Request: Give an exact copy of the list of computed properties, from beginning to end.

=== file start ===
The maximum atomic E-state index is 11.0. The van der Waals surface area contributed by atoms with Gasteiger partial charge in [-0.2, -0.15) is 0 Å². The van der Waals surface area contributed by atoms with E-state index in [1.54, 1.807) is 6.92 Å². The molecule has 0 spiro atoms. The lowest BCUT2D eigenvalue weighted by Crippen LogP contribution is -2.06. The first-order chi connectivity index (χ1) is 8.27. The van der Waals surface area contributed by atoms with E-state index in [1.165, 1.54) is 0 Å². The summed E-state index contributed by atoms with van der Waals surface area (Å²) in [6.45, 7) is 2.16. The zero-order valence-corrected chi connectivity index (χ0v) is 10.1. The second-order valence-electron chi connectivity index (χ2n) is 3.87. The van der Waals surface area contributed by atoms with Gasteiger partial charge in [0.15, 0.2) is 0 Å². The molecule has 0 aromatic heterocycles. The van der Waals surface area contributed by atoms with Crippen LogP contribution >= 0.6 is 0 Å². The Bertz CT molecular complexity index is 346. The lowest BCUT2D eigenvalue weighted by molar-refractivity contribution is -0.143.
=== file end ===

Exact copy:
The maximum atomic E-state index is 11.0. The van der Waals surface area contributed by atoms with Gasteiger partial charge in [-0.2, -0.15) is 0 Å². The van der Waals surface area contributed by atoms with E-state index in [1.54, 1.807) is 6.92 Å². The molecule has 0 spiro atoms. The lowest BCUT2D eigenvalue weighted by Crippen LogP contribution is -2.06. The first-order chi connectivity index (χ1) is 8.27. The van der Waals surface area contributed by atoms with E-state index in [1.165, 1.54) is 0 Å². The summed E-state index contributed by atoms with van der Waals surface area (Å²) in [6.45, 7) is 2.16. The zero-order valence-corrected chi connectivity index (χ0v) is 10.1. The second-order valence-electron chi connectivity index (χ2n) is 3.87. The van der Waals surface area contributed by atoms with Gasteiger partial charge in [0.15, 0.2) is 0 Å². The molecule has 0 aromatic heterocycles. The van der Waals surface area contributed by atoms with Crippen LogP contribution >= 0.6 is 0 Å². The Bertz CT molecular complexity index is 346. The lowest BCUT2D eigenvalue weighted by molar-refractivity contribution is -0.143.